Extended videos are promoted on TikTok. Some artists fear that the tone may change.

A short-form video arms race began when TikTok gained popularity in 2020, with its brief comedic or dancing videos offering much-needed amusement to a large number of people during the beginning of the Covid-19 pandemic.

All of a sudden, social media giants like Facebook, Instagram, YouTube, and others were racing to release comparable products. Users were encouraged to create one-minute films that would be vertically arranged in a scrolling feed with an unending supply of suggested content. Over the ensuing years, those other platforms tried to match TikTok’s level of popularity, particularly with the important teen audience.

However, the pioneer of short-form video is now shifting gears, encouraging people to create and watch lengthier movies. TikTok’s original “Creator Fund” will formally end on Saturday. As a result, producers who wish to monetarily support their work will need to sign up for the new “Creativity Programme Beta,” which requires them to produce videos longer than one minute in order to receive payment from the app.

In certain respects, TikTok’s move to longer-form material represents a turnabout; it is now adopting a content structure that is frequently more lucrative than that of its historical competitors. Additionally, the tactic might persuade users to use the app more frequently—some teenagers currently report using it “almost constantly.”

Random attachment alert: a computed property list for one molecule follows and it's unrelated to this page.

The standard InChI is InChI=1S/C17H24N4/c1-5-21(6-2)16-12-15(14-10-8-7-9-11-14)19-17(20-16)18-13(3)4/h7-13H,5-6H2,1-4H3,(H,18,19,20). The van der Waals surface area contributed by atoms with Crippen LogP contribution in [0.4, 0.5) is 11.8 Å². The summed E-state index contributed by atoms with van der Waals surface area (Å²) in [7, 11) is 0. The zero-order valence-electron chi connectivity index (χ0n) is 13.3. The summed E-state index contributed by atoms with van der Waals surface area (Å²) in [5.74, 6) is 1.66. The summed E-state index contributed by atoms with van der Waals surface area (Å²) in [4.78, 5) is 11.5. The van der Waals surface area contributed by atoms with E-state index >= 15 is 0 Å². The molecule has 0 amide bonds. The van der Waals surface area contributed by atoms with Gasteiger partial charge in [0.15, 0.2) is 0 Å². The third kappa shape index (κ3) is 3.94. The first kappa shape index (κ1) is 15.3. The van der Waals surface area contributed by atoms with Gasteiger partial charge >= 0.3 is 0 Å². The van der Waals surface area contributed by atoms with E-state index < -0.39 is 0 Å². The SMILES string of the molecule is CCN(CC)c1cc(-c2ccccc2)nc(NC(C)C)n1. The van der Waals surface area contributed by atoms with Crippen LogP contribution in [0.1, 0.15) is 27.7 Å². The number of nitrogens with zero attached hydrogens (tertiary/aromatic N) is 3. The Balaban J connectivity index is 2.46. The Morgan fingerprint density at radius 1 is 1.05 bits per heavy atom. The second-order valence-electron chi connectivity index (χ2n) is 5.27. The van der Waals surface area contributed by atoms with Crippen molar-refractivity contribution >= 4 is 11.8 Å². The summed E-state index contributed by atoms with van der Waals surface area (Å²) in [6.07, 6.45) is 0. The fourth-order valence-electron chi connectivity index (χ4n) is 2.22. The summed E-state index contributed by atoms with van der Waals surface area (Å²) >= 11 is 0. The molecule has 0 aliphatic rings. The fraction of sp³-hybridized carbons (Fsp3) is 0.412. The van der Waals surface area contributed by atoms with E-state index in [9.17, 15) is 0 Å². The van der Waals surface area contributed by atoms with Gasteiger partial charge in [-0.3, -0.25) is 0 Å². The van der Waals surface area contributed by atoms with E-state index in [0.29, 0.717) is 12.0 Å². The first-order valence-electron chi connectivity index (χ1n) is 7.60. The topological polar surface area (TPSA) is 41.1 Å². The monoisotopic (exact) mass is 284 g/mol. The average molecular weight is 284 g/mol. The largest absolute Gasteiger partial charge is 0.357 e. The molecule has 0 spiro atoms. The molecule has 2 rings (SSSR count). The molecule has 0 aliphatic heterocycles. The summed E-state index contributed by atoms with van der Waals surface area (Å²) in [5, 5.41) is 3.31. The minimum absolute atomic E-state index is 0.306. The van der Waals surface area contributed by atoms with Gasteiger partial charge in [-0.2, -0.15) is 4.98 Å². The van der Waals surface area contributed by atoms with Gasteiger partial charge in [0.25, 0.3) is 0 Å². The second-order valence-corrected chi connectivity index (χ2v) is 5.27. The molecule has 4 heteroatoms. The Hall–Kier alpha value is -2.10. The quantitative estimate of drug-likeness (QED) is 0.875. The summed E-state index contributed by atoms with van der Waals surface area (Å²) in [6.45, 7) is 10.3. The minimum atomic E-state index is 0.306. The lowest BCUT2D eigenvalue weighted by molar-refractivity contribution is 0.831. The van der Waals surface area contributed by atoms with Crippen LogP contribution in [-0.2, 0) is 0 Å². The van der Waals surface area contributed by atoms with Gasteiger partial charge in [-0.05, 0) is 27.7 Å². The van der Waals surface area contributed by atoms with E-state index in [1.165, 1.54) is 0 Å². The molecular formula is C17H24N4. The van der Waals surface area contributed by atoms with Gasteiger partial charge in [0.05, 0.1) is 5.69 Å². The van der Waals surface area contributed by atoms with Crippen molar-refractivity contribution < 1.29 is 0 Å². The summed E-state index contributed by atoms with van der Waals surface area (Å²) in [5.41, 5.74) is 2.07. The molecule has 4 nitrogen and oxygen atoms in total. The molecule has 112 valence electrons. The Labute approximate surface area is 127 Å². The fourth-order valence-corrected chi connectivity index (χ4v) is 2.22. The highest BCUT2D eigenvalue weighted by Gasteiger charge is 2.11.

However, some TikTok creators are upset about the change, fearing it would diminish the features that first drew users in—the ease with which one could quickly browse a wide variety of content and the fact that almost anybody could create a video with little to no preparation or assistance.

Tiktok creators

“I don’t always have a minute of content in me,” admitted Nicki Apostolou, a Native American history and culture-focused TikTok maker with almost 150,000 followers under the username “recycldstardust.”

“It feels like it leaves out creators who came there for the short-form content,” the woman remarked. “I feel like there are so many creators out there who came to TikTok because it was the short-form video app.”

The business created the new Creativity Programme “based on the learnings and feedback we’ve gained from the previous Creator Fund,” according to a statement from Zachary Kizer, a spokesman for TikTok. We appreciate the opinions and firsthand knowledge from our community, which we use to guide our decisions as we continue to explore new avenues for compensating creators and enhancing the TikTok experience.

The long-form approach of TikTok

The feature to upload longer videos on TikTok has been gradually added over the past three years, with the time limit rising from one minute to three, five, and finally ten minutes. 15-minute uploads are now being tested by the platform, albeit they aren’t generally accessible.

In order to continue receiving payment from TikTok for their material, producers have to enrol in the new Creativity Programme since the platform announced last month that it will be closing the Creator Fund in the US, UK, France, and Germany.

Acquiring the ability to create longer content

However, other producers claim that the reason they joined TikTok rather than YouTube or other platforms was so they could produce short-form video, and they fear that the modifications would make it more difficult for them to earn a living on the app in the format they have chosen.

However, a few creators have doubts about those substitute payment methods. “Are you familiar with how it feels? Street busking,” Apostolou said. “Those don’t seem sustainable to me, and it feels awkward to ask my audience for money.”

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